Its long, slender leaves sprout from a base rosette and are covered in a multitude of white hairs, giving the plant its attractive, silvery tones. Its most spectacular moment, however, is during its fourth or fifth year when, weather permitting, it produces a gigantic, conical inflorescence of red flowers up to 3 m high – an explosion of colour and beauty that co-exists with the surrounding bushes, forming colonies, especially in the rocky areas at the base of the Cañadas del Teide crater walls. Flowering, which occurs between May and July, is a spectacle that simply should not be missed. Once the seeds have matured the plant dies and the dried skeleton remains intact for many months.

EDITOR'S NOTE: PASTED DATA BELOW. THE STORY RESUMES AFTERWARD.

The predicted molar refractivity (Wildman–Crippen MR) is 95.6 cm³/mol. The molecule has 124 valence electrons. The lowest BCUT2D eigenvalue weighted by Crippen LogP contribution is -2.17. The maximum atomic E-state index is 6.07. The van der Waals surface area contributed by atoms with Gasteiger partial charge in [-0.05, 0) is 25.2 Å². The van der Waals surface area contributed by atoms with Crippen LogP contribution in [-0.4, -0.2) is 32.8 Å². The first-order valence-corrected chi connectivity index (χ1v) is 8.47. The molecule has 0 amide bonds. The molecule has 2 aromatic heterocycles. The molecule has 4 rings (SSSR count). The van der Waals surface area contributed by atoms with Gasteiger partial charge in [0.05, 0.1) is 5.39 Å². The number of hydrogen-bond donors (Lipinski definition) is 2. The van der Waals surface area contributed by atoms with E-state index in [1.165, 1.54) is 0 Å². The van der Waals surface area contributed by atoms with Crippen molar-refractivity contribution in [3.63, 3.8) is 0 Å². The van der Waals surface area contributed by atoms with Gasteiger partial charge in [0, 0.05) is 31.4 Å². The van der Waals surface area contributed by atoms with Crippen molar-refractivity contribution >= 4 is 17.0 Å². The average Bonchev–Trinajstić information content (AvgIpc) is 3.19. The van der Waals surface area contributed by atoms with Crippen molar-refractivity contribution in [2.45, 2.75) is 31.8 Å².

Source: El Teleférico